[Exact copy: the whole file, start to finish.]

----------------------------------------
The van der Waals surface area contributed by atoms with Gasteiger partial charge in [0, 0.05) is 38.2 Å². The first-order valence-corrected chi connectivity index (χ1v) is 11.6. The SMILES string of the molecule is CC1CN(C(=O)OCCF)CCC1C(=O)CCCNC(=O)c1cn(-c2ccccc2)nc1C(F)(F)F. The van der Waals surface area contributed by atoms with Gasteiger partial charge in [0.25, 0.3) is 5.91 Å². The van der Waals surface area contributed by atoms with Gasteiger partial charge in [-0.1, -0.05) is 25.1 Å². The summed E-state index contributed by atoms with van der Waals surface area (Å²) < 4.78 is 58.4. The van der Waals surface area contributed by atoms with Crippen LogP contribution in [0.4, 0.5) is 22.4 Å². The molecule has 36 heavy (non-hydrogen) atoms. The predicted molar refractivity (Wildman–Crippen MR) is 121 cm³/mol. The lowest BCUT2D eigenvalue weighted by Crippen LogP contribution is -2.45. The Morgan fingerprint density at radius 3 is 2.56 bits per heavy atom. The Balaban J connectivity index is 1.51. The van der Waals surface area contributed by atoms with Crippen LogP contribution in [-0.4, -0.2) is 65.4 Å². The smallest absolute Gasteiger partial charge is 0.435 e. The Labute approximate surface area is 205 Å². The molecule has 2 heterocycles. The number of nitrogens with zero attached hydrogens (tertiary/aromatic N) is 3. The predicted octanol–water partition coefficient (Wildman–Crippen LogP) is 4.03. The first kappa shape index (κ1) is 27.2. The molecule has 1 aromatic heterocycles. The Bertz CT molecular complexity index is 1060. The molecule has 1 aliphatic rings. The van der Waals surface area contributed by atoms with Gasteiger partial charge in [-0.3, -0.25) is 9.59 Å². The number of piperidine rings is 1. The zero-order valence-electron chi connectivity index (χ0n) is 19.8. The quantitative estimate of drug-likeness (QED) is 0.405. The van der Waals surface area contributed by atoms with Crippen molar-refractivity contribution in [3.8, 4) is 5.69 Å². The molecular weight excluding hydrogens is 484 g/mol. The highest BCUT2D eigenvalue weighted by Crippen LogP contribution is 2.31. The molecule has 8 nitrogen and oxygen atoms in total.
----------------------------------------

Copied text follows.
The van der Waals surface area contributed by atoms with Gasteiger partial charge in [0, 0.05) is 38.2 Å². The first-order valence-corrected chi connectivity index (χ1v) is 11.6. The SMILES string of the molecule is CC1CN(C(=O)OCCF)CCC1C(=O)CCCNC(=O)c1cn(-c2ccccc2)nc1C(F)(F)F. The van der Waals surface area contributed by atoms with Gasteiger partial charge in [0.25, 0.3) is 5.91 Å². The van der Waals surface area contributed by atoms with Gasteiger partial charge in [-0.1, -0.05) is 25.1 Å². The summed E-state index contributed by atoms with van der Waals surface area (Å²) < 4.78 is 58.4. The van der Waals surface area contributed by atoms with Crippen LogP contribution in [0.4, 0.5) is 22.4 Å². The molecule has 36 heavy (non-hydrogen) atoms. The predicted molar refractivity (Wildman–Crippen MR) is 121 cm³/mol. The lowest BCUT2D eigenvalue weighted by Crippen LogP contribution is -2.45. The Morgan fingerprint density at radius 3 is 2.56 bits per heavy atom. The Balaban J connectivity index is 1.51. The van der Waals surface area contributed by atoms with Crippen LogP contribution in [-0.4, -0.2) is 65.4 Å². The smallest absolute Gasteiger partial charge is 0.435 e. The Labute approximate surface area is 205 Å². The molecule has 2 heterocycles. The number of nitrogens with zero attached hydrogens (tertiary/aromatic N) is 3. The predicted octanol–water partition coefficient (Wildman–Crippen LogP) is 4.03. The first kappa shape index (κ1) is 27.2. The molecule has 1 aromatic heterocycles. The Bertz CT molecular complexity index is 1060. The molecule has 1 aliphatic rings. The van der Waals surface area contributed by atoms with Gasteiger partial charge in [-0.3, -0.25) is 9.59 Å². The number of piperidine rings is 1. The zero-order valence-electron chi connectivity index (χ0n) is 19.8. The quantitative estimate of drug-likeness (QED) is 0.405. The van der Waals surface area contributed by atoms with Crippen molar-refractivity contribution in [3.8, 4) is 5.69 Å². The molecular weight excluding hydrogens is 484 g/mol. The highest BCUT2D eigenvalue weighted by Crippen LogP contribution is 2.31. The molecule has 8 nitrogen and oxygen atoms in total.